I am reminded of Huckleberry Finn’s monologue on prayer when he said, “Miss Watson, she took me in the closet and prayed but nothing happened.  She told me to pray every day, and whatever I asked for I would get.  But it warn’t so…I set down one time back in the woods and had a long think about it.  I says to myself, if a body can get anything they pray for, why don’t Deacon Winn get back the money he lost on pork?  Why can’t the widow get back her silver snuffbox that was stole?… No, I says to myself, there ain’t noting in it!”

We might find ourselves agreeing with old Huck when we discover that prayer doesn’t change things.  It doesn’t give us what we want.  We can’t find God anywhere around when we pray.  All of which brings us back to the plea of the disciples in our Scripture lesson, “Lord, teach us to pray.”

Jesus taught his disciples to pray by giving them a model prayer, the words we know as the Lord’s Prayer.  Clearly prayer was a vital part of Jesus’ ministry.  More than any other gospels, Luke’s account of Jesus’ life recalls a regular practice of prayer.  Here in these brief verses that were read for us this morning, Jesus teaches his disciples about prayer by his very example.

I don’t want to go into detail of each and every part of that prayer this morning.  I did that in a sermon I gave several years back.  But, some preachers have given a six or eight sermon series on the Lord’s Prayer.  Instead, I would like for us to consider the importance of some characteristics of prayer found in the words we repeat every Sunday.

First there is the simple but profound address of “Father.”  Jesus approaches God directly, simply, confidently, and affectionately.  “Hallowed be thy name,” is a stirring identification of God in the moment.  “May your Kingdom come,” is also a cry for God to act in that time.  The petition for daily bread is recognition that our lives are sustained by God’s everyday provision.  The call for forgiveness of our sins is a remembrance of God’s ability to forgive human sin.  There is also a statement that people who cannot or who will not forgive sin cannot experience God’s liberating forgiveness.  Finally, the petition concerning temptations recognizes that the present experience of grace is not a guarantee that life will be without difficulties in the future.  God alone, not we ourselves, has the power to direct us away from temptation into a life that God intends.

What does this mean for all of us who seek to learn how to pray?  I find it enlightening that Jesus did not teach by expounding some complicated series of lessons or outlines.  He did not produce a book entitled, “DIY Prayer.”  He did not recommend advanced study or an out-of-town seminar.  Rather he taught others to pray by praying himself.  He taught by praying like a family conversation, perhaps around a dinner table, praying in a manner where you express yourself with the confidence that you will be heard and understood.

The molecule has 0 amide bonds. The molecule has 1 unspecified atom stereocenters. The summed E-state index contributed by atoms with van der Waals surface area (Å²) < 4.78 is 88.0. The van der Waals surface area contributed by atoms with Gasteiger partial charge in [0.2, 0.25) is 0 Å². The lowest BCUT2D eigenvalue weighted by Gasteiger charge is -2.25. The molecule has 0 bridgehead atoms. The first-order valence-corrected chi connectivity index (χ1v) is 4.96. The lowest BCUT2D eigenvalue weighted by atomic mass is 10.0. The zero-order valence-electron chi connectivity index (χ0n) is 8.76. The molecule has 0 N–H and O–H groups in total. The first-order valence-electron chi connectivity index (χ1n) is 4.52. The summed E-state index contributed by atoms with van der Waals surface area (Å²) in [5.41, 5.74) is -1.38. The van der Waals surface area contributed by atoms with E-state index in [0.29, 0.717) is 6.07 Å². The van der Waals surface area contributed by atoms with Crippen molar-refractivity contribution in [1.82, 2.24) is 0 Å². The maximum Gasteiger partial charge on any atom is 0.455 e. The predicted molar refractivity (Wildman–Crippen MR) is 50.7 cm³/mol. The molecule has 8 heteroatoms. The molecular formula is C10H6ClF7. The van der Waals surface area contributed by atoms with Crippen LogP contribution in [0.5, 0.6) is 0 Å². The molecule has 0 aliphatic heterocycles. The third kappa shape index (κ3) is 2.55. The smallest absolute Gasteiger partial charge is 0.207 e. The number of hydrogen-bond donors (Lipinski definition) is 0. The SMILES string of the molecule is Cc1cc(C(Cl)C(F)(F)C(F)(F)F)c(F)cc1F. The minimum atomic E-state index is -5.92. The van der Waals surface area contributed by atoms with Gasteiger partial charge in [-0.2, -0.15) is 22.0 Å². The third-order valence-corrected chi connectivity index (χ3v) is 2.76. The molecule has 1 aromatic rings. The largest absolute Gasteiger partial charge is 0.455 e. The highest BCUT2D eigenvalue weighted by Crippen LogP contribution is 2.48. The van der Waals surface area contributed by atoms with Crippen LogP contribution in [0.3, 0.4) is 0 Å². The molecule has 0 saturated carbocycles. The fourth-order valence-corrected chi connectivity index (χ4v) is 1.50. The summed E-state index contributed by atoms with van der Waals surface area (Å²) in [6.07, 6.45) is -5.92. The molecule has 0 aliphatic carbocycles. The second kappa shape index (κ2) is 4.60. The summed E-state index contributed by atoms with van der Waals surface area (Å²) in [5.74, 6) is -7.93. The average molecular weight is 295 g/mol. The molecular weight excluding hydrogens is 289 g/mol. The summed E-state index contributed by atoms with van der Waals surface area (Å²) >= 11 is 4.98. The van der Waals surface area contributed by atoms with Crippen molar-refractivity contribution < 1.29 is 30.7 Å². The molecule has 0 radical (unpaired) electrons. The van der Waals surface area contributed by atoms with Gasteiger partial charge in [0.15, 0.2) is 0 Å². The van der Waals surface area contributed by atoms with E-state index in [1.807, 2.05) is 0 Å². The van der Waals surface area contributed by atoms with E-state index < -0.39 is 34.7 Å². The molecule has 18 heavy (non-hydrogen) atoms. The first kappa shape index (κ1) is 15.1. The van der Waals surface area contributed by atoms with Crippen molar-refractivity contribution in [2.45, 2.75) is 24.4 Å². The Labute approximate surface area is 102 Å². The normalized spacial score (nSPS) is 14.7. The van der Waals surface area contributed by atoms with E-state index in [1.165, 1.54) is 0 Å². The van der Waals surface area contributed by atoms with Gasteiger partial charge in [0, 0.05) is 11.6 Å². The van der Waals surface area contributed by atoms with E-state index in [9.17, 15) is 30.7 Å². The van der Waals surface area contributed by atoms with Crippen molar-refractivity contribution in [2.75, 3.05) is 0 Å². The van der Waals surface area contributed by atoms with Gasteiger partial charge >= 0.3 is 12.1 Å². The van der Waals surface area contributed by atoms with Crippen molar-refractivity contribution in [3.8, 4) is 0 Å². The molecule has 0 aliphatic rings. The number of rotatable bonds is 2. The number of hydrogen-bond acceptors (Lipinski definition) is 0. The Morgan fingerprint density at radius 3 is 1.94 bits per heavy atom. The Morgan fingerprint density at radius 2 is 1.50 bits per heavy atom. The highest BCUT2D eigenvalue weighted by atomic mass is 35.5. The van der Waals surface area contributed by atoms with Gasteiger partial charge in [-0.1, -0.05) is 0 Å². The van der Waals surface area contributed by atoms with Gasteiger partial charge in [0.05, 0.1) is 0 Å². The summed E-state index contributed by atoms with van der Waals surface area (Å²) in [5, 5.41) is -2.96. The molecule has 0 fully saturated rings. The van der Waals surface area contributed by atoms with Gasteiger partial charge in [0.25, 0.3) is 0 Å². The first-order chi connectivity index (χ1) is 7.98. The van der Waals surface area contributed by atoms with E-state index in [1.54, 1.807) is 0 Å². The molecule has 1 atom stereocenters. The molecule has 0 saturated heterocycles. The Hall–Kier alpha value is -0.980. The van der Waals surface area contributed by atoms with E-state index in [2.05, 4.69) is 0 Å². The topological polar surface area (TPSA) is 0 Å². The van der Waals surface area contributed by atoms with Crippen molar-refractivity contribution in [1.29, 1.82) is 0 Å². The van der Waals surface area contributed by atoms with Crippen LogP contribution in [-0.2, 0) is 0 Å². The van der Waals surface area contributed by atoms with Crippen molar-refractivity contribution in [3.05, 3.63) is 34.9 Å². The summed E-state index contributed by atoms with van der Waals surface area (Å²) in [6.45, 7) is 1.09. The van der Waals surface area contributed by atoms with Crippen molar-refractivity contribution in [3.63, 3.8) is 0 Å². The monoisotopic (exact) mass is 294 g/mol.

He taught by using prayer as a way to get in touch with God.  Prayer is not a way to reach your inner self or a way to get what you want.  It is a way of opening up yourself to new possibilities that are provided by your loving Creator.  Yes, prayer is voicing your desire, but it is more placing your desires next to God’s desires.

He taught by using prayer as an acknowledgement of God’s righteousness, as a recognition of God as one who provides for daily needs, as a confession of our wrongs and our failures to live up to our God-given potential, and as a plea for God to bring to us wisdom, courage, and vision in our future challenges.  Jesus taught that through prayer, we become closer to the God who is already close to us.

How do we pray?  That is an appropriate question.  However when we ask it we must also recognize that each of us has this tendency to solidify anything we are taught into rules.  So it is with prayer.  Jesus’ example of the Lord’s Prayer was not supposed to teach us practical ways to answer the question of how to pray.  Jesus taught that lessons in prayer are not about content, words, technique, time of day, or even disposition.   Instead, his example of prayer teaches us an attitude of the heart.  Prayer is the confident expression of ourselves to God and the seeking of God’s desire for our life and our world.

How do we pray?  In his book Simply Sane: The Spirituality of Mental Health, Gerald May offers some simple advice.  He says:  “If you pray, pray.  Do your best, accept the whole situation, and watch with awe.  If you don’t pray, do your best, accept the whole situation and watch with awe.  If you can’t pray, do your best, accept the whole situation, watch with awe, and be still and listen.  We will understand, with a little smile, that prayer is happening in spite of us, no matter what.”


Think on These Things

By | Sermons

Meadowbrook Congregational Church

“Think on These Things”

Laura Ritter

July 21, 2019


Philippians 4:4-9

Rejoice in the Lord always; again I will say, Rejoice. Let your gentleness be known to everyone. The Lord is near. Do not worry about anything, but in everything by prayer and supplication with thanksgiving let your requests be made known to God. And the peace of God, which surpasses all understanding, will guard your hearts and your minds in Christ Jesus. Finally, beloved, whatever is true, whatever is honorable, whatever is just, whatever is pure, whatever is pleasing, whatever is commendable, if there is any excellence and if there is anything worthy of praise, think about these things. Keep on doing the things that you have learned and received and heard and seen in me, and the God of peace will be with you.